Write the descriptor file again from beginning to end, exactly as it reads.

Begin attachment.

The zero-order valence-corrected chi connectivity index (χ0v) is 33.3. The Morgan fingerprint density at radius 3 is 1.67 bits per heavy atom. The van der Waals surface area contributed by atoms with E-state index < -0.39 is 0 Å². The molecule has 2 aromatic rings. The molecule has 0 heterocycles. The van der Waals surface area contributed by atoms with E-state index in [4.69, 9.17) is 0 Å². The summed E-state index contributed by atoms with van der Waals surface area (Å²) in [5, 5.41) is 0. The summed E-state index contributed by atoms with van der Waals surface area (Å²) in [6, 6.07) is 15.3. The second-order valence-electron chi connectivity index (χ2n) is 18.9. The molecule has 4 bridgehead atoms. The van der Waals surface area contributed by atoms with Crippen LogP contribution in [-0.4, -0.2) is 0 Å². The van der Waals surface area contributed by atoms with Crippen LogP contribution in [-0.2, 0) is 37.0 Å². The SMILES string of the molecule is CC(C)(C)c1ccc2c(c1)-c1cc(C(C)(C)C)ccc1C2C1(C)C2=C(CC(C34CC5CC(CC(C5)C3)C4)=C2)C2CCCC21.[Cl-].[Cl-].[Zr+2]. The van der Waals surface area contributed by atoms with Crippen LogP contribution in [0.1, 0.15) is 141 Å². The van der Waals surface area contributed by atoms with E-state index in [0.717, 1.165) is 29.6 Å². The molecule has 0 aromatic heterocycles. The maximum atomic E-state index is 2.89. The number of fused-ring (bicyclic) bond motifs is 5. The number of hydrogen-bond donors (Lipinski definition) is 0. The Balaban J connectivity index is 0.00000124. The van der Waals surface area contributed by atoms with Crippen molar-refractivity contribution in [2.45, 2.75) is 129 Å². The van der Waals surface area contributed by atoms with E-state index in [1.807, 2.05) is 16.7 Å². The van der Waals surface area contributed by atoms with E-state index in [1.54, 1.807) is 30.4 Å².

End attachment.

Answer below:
The zero-order valence-corrected chi connectivity index (χ0v) is 33.3. The Morgan fingerprint density at radius 3 is 1.67 bits per heavy atom. The van der Waals surface area contributed by atoms with E-state index < -0.39 is 0 Å². The molecule has 2 aromatic rings. The molecule has 0 heterocycles. The van der Waals surface area contributed by atoms with E-state index in [4.69, 9.17) is 0 Å². The summed E-state index contributed by atoms with van der Waals surface area (Å²) in [5, 5.41) is 0. The summed E-state index contributed by atoms with van der Waals surface area (Å²) in [6, 6.07) is 15.3. The second-order valence-electron chi connectivity index (χ2n) is 18.9. The molecule has 4 bridgehead atoms. The van der Waals surface area contributed by atoms with Crippen LogP contribution in [-0.4, -0.2) is 0 Å². The van der Waals surface area contributed by atoms with Crippen LogP contribution in [-0.2, 0) is 37.0 Å². The SMILES string of the molecule is CC(C)(C)c1ccc2c(c1)-c1cc(C(C)(C)C)ccc1C2C1(C)C2=C(CC(C34CC5CC(CC(C5)C3)C4)=C2)C2CCCC21.[Cl-].[Cl-].[Zr+2]. The van der Waals surface area contributed by atoms with Crippen LogP contribution in [0.1, 0.15) is 141 Å². The van der Waals surface area contributed by atoms with E-state index in [0.717, 1.165) is 29.6 Å². The molecule has 0 aromatic heterocycles. The maximum atomic E-state index is 2.89. The number of fused-ring (bicyclic) bond motifs is 5. The number of hydrogen-bond donors (Lipinski definition) is 0. The Balaban J connectivity index is 0.00000124. The van der Waals surface area contributed by atoms with Crippen molar-refractivity contribution in [2.45, 2.75) is 129 Å². The van der Waals surface area contributed by atoms with E-state index in [1.807, 2.05) is 16.7 Å². The van der Waals surface area contributed by atoms with E-state index in [1.54, 1.807) is 30.4 Å².